I can’t afford to do anything, but I’d want to give you a taste of the rice from our homeland. Meg would like to send it as well. Even so, I’d like to show them. I’d like to feed them and then send them on their way.
In Apple TV+’s original ‘Pachinko,‘ which recounts the lives and hopes of four generations of Korean immigrant families, white rice is a key ingredient.
Seon-Ja’s mother, Yang-jin, requests an elderly grain seller to sell only two hops of rice during a period when white rice could not be eaten even if there was money due to rice exploitation in Japan. The grain seller is frustrated that she can’t sell rice because of Japanese monitoring, and Yang-Jin tells her that there’s nothing she can do to help her daughter, and she begs if she may taste our rice again. When the merchant hears this, she encourages Yangjin to swallow her sorrow and surreptitiously give out three hops of rice instead of two.
After that, the screen captures Yangjin’s two-minute treatment of the hard-earned rice. She presents it to her daughter and son-in-law, Isaac, after carefully cleaning it several times, placing it in the cauldron, and filling her rice bowl. Yang Jin’s activities are elevated by the sound of a hymn playing in the background. She explains how difficult and special it was to eat white rice at the time, in contrast to the boarders who ate crumbly barley rice.
Seonja, who ate white rice, sobs uncontrollably. This is because it expresses the mother’s desire to feed her daughter a dinner made from our rice before she needs to leave for Japan while she is still pregnant. This is comparable to the Han of many Koreans who were unable to accept ours.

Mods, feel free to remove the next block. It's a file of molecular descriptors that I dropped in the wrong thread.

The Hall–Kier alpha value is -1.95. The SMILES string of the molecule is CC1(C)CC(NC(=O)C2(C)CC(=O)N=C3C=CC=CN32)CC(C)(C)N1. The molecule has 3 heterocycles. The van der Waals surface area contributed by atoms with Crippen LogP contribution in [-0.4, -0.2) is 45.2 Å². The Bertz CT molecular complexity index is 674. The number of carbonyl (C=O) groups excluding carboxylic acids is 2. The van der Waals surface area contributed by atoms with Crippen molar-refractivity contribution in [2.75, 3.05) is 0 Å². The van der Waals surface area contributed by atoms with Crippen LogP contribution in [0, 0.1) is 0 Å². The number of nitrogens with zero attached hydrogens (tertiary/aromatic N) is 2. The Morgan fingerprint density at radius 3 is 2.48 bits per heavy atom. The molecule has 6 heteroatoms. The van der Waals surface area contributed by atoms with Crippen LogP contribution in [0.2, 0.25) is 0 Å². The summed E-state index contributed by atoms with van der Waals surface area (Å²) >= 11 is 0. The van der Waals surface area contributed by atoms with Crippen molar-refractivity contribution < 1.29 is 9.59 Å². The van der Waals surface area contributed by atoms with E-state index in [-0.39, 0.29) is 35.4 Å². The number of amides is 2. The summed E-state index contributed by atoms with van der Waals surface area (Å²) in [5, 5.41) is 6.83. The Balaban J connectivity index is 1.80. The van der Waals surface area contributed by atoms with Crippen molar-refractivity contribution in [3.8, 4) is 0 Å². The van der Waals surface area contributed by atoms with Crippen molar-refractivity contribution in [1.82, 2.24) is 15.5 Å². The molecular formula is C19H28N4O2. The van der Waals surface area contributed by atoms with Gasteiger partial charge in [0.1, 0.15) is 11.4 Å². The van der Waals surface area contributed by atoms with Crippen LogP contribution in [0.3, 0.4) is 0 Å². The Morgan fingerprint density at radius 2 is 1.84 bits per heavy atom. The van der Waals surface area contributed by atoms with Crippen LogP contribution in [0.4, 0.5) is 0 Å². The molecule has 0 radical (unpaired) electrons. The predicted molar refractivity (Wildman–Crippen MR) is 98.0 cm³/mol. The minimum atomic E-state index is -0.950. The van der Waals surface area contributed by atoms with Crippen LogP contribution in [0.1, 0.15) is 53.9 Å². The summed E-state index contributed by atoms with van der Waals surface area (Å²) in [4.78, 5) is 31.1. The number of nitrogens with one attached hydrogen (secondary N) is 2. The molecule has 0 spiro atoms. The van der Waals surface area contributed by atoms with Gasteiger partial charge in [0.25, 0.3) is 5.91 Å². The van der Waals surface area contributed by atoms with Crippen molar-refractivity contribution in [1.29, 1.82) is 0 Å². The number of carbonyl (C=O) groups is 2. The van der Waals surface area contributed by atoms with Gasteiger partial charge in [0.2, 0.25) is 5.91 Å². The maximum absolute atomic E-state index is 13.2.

After that, white rice serves as a conduit for Seonja’s memories of his hometown. Seon-Ja, who has relocated to Japan, is moved to tears when he sees Isaac’s (Noh Sang-Hyun) and his brother-in-law’s white rice. Even after all these years, the recollections are still clear. Seon-Ja eats white rice from Grandma Zainichi, whom he met in Tokyo to assist his grandson Solomon (Jin-ha) in selling real estate. Grandma Tokyo says with a smile as Seon-ja opens her eyes wide as if astonished after taking a bite. “You seem to have a good sense of taste.” Seonja, engrossed in the recollections, says, “The white rice reminds me of the day we got married,” his eyes blushing.
“Mr. Seonja must have been strong because he ate and grew up like this,” Isaac says, looking at the white rice and food Yangjin provided. The hearts of Koreans who have survived and endured despite their sad history, as well as the deeper emotion of justice, and “rice” delicately captured in “Pachinko.”
“It may be simple to purchase rice for your daughter and cook it,” producer Sue Hue, who was in charge of the writing and overall production, said in a video interview. “It was something I wanted to show you.”
He went on to remark, that Koreans claim that Han is inscribed on them, but I’m not sure if this is due to Korean trauma. I didn’t grow up in Korea, but I understand the hardships that prior generations have gone through, and I wanted to do this piece with respect to them. Source (1)